UK supermarket chain Sainsbury’s has higlighted in a recent blog post that as you walk through its aisles you might be surprised to find that some of its products – including asparagus, peas, beans and grapes – come from one of the world’s oldest, driest deserts in southern Peru.
“While it might sound unusual, the results are some of the successes from our partnership with Kew Royal Botanic Gardens, a world famous center for botanical and mycological knowledge, as we develop the idea of ‘conservation through use’.
“We’re really proud of our work around this idea, which helps return native and threatened species to otherwise arid areas, introducing them into schools and communities to ensure sustainable, effective growing. Now two years in it’s proven really successful, not only improving farming, but integrating and maintaining delicate ecosystems to build a sustainable future for local people.
“For example, we’ve been able to introduce nitrogen-fixing trees, like Acacia species, to sufficiently improve the soil quality to grow everything from maize and Lima beans, through to guavas and cottons.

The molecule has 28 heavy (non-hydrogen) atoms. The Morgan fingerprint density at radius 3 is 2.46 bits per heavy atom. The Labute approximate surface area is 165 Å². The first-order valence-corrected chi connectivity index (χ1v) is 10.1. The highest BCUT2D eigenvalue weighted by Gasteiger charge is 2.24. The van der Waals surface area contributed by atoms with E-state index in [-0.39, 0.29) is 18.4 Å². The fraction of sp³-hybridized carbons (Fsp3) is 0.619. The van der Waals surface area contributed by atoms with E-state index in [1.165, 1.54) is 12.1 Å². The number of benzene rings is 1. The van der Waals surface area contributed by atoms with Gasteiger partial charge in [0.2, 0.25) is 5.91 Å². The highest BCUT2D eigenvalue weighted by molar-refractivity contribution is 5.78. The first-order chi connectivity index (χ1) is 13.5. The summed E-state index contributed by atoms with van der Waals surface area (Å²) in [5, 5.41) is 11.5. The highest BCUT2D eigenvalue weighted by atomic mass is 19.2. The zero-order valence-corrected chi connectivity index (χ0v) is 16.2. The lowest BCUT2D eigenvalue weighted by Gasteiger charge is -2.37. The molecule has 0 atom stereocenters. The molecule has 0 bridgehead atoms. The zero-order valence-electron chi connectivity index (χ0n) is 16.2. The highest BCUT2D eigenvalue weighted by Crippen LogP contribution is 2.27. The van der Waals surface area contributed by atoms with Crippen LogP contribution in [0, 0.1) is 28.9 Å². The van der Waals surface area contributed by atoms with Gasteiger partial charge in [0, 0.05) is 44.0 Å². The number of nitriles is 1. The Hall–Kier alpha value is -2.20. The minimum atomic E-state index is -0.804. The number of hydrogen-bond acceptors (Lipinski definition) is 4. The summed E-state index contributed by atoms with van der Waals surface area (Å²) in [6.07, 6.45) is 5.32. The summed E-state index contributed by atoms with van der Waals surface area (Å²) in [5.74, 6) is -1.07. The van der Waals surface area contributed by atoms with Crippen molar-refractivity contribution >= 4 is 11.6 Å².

“Thanks to its success, we’ve already seen attention from across Peru and the whole community is keen to make this work. That’s why we’re delighted to say that, thanks to support from Sainsbury’s, Kew has established the first Native Plant Research and Conservation Centre. This facility is developing native seed management and propagation protocols for rare native plants at large scale, and is currently acting as a training hub and a much-needed community resource.”
The retailer said that at the heart of this lies its commitment to ensuring that its sourcing “does not have a negative impact on the local environment or communities,”
Whether it’s asparagus or guava in your basket, you’ll know that the items you buy help promote sustainable farming for local communities abroad, Sainsbury’s said.